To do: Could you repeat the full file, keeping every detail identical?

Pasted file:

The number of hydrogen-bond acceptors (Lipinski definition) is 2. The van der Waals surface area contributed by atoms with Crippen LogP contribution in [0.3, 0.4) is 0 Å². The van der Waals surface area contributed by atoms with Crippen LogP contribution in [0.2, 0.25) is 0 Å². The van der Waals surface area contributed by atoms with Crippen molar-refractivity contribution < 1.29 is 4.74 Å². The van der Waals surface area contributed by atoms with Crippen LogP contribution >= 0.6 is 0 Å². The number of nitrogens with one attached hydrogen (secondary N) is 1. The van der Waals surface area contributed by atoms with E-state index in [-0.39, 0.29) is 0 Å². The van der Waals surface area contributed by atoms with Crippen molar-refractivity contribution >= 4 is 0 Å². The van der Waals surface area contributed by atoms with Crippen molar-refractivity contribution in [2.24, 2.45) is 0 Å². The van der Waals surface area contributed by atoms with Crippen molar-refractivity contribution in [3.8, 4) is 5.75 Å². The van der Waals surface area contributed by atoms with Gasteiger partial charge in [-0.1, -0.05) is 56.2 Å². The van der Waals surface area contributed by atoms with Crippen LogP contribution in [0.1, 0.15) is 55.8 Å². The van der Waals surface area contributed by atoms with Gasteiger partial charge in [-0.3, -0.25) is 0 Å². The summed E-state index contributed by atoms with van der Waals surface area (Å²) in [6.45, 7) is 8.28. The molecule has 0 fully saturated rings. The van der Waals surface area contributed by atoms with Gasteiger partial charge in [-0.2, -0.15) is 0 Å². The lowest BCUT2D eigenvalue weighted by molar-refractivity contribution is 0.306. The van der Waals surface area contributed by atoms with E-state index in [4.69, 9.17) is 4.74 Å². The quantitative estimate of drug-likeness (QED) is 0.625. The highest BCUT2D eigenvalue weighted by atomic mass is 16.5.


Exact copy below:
The number of hydrogen-bond acceptors (Lipinski definition) is 2. The van der Waals surface area contributed by atoms with Crippen LogP contribution in [0.3, 0.4) is 0 Å². The van der Waals surface area contributed by atoms with Crippen LogP contribution in [0.2, 0.25) is 0 Å². The van der Waals surface area contributed by atoms with Crippen molar-refractivity contribution < 1.29 is 4.74 Å². The van der Waals surface area contributed by atoms with Crippen LogP contribution >= 0.6 is 0 Å². The number of nitrogens with one attached hydrogen (secondary N) is 1. The van der Waals surface area contributed by atoms with E-state index in [-0.39, 0.29) is 0 Å². The van der Waals surface area contributed by atoms with Crippen molar-refractivity contribution >= 4 is 0 Å². The van der Waals surface area contributed by atoms with Crippen molar-refractivity contribution in [2.24, 2.45) is 0 Å². The van der Waals surface area contributed by atoms with Crippen molar-refractivity contribution in [3.8, 4) is 5.75 Å². The van der Waals surface area contributed by atoms with Gasteiger partial charge in [-0.1, -0.05) is 56.2 Å². The van der Waals surface area contributed by atoms with Crippen LogP contribution in [0.1, 0.15) is 55.8 Å². The van der Waals surface area contributed by atoms with Gasteiger partial charge in [-0.3, -0.25) is 0 Å². The summed E-state index contributed by atoms with van der Waals surface area (Å²) in [6.45, 7) is 8.28. The molecule has 0 fully saturated rings. The van der Waals surface area contributed by atoms with Gasteiger partial charge in [-0.2, -0.15) is 0 Å². The lowest BCUT2D eigenvalue weighted by molar-refractivity contribution is 0.306. The van der Waals surface area contributed by atoms with E-state index in [4.69, 9.17) is 4.74 Å². The quantitative estimate of drug-likeness (QED) is 0.625. The highest BCUT2D eigenvalue weighted by atomic mass is 16.5.